|European Case Law Identifier:||ECLI:EP:BA:2006:T101003.20060703|
|Date of decision:||03 July 2006|
|Case number:||T 1010/03|
|IPC class:||C02F 1/20|
|Language of proceedings:||EN|
|Download and more information:||
|Title of application:||Oxygen scavenger and boiler water treatment chemical|
|Applicant name:||Kurita Water Industries Ltd.|
|Opponent name:||Ciba Speciality Chemicals Water Treatments Ltd.|
|Relevant legal provisions:||
Summary of Facts and Submissions
I. European patent No. 845 438, based upon the application number 97 309 363.6, was granted with a set of 9 claims. The mention of the grant of the patent was published in the European Patent Bulletin 2001/38 on 19 September 2001.
II. The independent Claim 2 as granted, inter alia, reads as follows:
2. Use of a heterocyclic compound with N-substituted amino group or water soluble salt thereof as an oxygen scavenger of boiler water, the compound being selected from:
III. A notice of opposition, dated 14 June 2002, was lodged on 17 June 2002. In the notice, it was requested that the patent be revoked in its entirety on the grounds of Article 100(a) EPC; further, reference was made to two documents:
D1a: G. Petri: Acqua Industriale, No.5, 1960
D1b: G. Petri: Acqua Industriale, No.5, 1960, English translation.
A copy of D1a, an incomplete copy of D1b, as well as three further documents were enclosed with the notice of opposition, in particular:
D2: Centre belge d'étude et de documentation des eaux, Sep-Oct 1965, No 262-263, pages 467-472.
IV. In a communication dated 20 June 2002 and faxed to the opponent on the same day, the opponent was informed that the transmitted notice of opposition was incomplete since it stopped at page 3 (of 5), after the reference to the cited documents.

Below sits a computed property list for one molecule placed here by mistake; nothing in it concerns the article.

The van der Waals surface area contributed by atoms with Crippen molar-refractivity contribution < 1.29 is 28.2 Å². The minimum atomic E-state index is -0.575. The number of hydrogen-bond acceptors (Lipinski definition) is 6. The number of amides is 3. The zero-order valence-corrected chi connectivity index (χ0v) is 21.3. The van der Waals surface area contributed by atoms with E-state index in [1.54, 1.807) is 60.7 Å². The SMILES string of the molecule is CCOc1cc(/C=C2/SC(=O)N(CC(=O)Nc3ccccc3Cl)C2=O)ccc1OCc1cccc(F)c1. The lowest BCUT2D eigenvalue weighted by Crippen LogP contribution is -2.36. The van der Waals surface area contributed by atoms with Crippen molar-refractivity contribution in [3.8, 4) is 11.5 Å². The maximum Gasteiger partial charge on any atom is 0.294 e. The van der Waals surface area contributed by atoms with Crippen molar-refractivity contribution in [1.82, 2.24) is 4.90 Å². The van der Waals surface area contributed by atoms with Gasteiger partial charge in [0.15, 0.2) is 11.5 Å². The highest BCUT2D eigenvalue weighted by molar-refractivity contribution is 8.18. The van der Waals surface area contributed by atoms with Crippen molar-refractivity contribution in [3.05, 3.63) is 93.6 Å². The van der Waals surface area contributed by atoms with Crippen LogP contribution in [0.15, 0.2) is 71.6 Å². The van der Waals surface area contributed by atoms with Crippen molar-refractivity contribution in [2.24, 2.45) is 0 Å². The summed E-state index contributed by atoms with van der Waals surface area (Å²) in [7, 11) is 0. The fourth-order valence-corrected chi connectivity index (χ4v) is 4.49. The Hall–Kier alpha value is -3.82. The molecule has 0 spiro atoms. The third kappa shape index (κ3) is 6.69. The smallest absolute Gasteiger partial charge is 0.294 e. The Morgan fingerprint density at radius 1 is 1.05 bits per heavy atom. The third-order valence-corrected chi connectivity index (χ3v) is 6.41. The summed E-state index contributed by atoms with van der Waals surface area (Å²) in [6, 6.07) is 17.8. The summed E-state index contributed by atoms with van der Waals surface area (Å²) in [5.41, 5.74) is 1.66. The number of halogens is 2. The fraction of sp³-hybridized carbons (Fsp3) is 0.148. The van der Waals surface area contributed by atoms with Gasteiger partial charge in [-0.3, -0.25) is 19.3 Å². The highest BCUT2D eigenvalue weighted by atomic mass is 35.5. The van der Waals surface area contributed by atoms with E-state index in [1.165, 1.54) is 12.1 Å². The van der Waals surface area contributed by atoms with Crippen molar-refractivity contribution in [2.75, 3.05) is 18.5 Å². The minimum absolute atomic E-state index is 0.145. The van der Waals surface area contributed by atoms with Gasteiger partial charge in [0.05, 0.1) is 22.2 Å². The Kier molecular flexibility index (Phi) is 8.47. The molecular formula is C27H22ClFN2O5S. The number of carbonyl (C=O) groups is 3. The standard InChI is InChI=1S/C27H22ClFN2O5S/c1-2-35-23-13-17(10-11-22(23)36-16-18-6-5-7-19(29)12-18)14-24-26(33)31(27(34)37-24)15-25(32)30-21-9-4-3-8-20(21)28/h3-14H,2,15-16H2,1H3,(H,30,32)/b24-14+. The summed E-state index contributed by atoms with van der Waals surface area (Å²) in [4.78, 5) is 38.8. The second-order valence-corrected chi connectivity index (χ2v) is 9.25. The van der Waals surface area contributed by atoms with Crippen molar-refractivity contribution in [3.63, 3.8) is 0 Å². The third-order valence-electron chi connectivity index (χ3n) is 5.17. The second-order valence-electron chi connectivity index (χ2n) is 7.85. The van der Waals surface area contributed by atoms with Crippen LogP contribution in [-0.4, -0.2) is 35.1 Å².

V. The confirmation copy of the notice of opposition, containing the missing pages 4 and 5, was received on 20 June 2002.
VI. Oral proceedings before the opposition division were held on 17 July 2003 and concluded with the announcement that the opposition was rejected as inadmissible. The reasoned decision was issued in writing on 29 July 2003.
VII. An appeal was lodged by the opponent on 24 September 2003, followed by a statement of the grounds of appeal, filed on 28 November 2003.
VIII. Oral proceedings before the board took place on 3 July 2006.
IX. The arguments of the appellant can be summarised as follows:
- The context of the opposition made it clear that, as specific grounds for opposition, only novelty and inventive step were to be argued, and not the other grounds referred to in Article 100(a) EPC.
- The purely formalistic question of whether or not the notice of opposition explicitly indicated a specific ground of opposition was of no practical relevance. Either a cited document was found to be novelty-destroying of the subject-matter of a claim or not. If not, then the next matter to be considered would be the issue of inventive step.
- The issue of admissibility of the opposition thus mainly concerned the requirement of Rule 55(c) EPC, third condition.
- The term "indication" in Rule 55(c) EPC meant that the content of the notice of opposition must be such that the patentee was able to understand the case that was being made against the patent, without undue burden.
- According to the case law, in particular decisions T 199/92 and T 919/97, the above requirement did not exclude a certain amount of interpretation such as could reasonably be expected from a person skilled in the art.
- The cited documents D1a and D1b were very short and therefore easy to comprehend. One could easily infer from the title that they dealt with antioxidant reagents, i.e. oxygen scavengers.
- Furthermore, D1a taught that N-aminomorpholine, referred to (in Italian) as "Idramina" and, in D1b, (in English) as "hydramine", could react with oxygen.
- The decision under appeal was flawed in that it found the term hydramine (or "Idramina") to lack clarity because of a remark in D1a, according to which the manufacturer would not specify the content of -NH2 in hydramine.
- The disclosure of D2 was also novelty-destroying of the claimed subject-matter.
X. The arguments of the respondent were essentially the following: